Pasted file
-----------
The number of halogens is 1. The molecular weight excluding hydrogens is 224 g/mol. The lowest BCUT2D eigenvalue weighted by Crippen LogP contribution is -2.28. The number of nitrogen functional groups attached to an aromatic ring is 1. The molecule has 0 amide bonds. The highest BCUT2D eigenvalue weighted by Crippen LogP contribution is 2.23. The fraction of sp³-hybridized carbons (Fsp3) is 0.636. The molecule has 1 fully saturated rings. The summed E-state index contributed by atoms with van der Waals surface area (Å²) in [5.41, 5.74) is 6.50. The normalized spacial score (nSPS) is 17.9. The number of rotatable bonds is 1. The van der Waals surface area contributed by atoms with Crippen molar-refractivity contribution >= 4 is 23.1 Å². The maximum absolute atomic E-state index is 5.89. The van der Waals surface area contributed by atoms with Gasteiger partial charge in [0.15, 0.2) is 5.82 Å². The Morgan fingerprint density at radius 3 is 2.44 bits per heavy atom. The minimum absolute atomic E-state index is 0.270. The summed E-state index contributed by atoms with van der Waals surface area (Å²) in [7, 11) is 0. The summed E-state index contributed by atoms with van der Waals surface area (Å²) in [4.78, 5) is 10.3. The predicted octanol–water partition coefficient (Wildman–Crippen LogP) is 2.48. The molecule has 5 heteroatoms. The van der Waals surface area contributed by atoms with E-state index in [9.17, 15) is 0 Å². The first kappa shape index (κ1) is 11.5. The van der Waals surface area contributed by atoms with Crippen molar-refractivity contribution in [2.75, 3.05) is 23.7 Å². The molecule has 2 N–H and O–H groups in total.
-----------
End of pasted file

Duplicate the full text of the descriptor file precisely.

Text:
The number of halogens is 1. The molecular weight excluding hydrogens is 224 g/mol. The lowest BCUT2D eigenvalue weighted by Crippen LogP contribution is -2.28. The number of nitrogen functional groups attached to an aromatic ring is 1. The molecule has 0 amide bonds. The highest BCUT2D eigenvalue weighted by Crippen LogP contribution is 2.23. The fraction of sp³-hybridized carbons (Fsp3) is 0.636. The molecule has 1 fully saturated rings. The summed E-state index contributed by atoms with van der Waals surface area (Å²) in [5.41, 5.74) is 6.50. The normalized spacial score (nSPS) is 17.9. The number of rotatable bonds is 1. The van der Waals surface area contributed by atoms with Crippen molar-refractivity contribution >= 4 is 23.1 Å². The maximum absolute atomic E-state index is 5.89. The van der Waals surface area contributed by atoms with Gasteiger partial charge in [0.15, 0.2) is 5.82 Å². The Morgan fingerprint density at radius 3 is 2.44 bits per heavy atom. The minimum absolute atomic E-state index is 0.270. The summed E-state index contributed by atoms with van der Waals surface area (Å²) in [7, 11) is 0. The summed E-state index contributed by atoms with van der Waals surface area (Å²) in [4.78, 5) is 10.3. The predicted octanol–water partition coefficient (Wildman–Crippen LogP) is 2.48. The molecule has 5 heteroatoms. The van der Waals surface area contributed by atoms with E-state index in [9.17, 15) is 0 Å². The first kappa shape index (κ1) is 11.5. The van der Waals surface area contributed by atoms with Crippen molar-refractivity contribution in [2.75, 3.05) is 23.7 Å². The molecule has 2 N–H and O–H groups in total.